An English teenager has damaged his eyes while playing with a hand-held laser indicator he bought on the Internet.
The teenager, after shining a green diode laser into his eyes, suffered a loss of black spots and image sharpness known as the central one-eye, three experts from the Royal Liverpool University Hospital and Manchester Royal Eye Hospital concluded in the British Medical Journal.
The test showed that he burned the surface of his eyes and disturbed the retina, the light
Catch tissue at the back of the eye.
Two months later, the boy's vision returned to normal, but there was still damage to the retina.
The author of this letter notes that, in general, the damage to the retina caused by the laser may be permanent and cause some loss of vision in the years to come.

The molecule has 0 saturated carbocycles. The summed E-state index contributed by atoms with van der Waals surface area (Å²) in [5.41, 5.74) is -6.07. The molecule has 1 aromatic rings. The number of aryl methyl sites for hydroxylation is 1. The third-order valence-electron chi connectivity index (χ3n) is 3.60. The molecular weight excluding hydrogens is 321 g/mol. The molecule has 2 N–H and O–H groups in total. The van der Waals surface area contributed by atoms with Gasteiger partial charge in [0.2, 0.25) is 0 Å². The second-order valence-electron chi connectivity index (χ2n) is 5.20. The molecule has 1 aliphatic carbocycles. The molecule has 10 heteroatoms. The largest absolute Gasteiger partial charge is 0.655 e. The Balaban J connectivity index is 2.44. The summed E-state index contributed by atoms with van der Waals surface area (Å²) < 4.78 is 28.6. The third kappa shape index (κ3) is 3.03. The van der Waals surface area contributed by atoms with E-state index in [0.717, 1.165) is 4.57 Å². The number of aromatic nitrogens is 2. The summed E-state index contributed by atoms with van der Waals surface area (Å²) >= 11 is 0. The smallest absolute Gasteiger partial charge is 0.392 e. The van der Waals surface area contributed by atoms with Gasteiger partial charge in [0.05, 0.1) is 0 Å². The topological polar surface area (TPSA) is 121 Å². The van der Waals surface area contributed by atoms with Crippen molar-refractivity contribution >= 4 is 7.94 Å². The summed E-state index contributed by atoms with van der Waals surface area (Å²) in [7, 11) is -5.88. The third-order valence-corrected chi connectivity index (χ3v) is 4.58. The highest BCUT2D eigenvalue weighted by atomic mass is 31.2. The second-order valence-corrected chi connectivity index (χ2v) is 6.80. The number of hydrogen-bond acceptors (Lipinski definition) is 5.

They added that this was the first known case of laser indicator injury in the UK.
Handheld laser indicators are designed for lectures, presentations, or meetings to highlight items of interest.
But in the past 10 years, they have also become a popular consumer product, sometimes sold on key chains.
The BMJ case report does not determine the type and functionality of the gadget.
The British Health Protection Agency recommends that the power of the laser indicator should be less than 1 milliwatt (mW)
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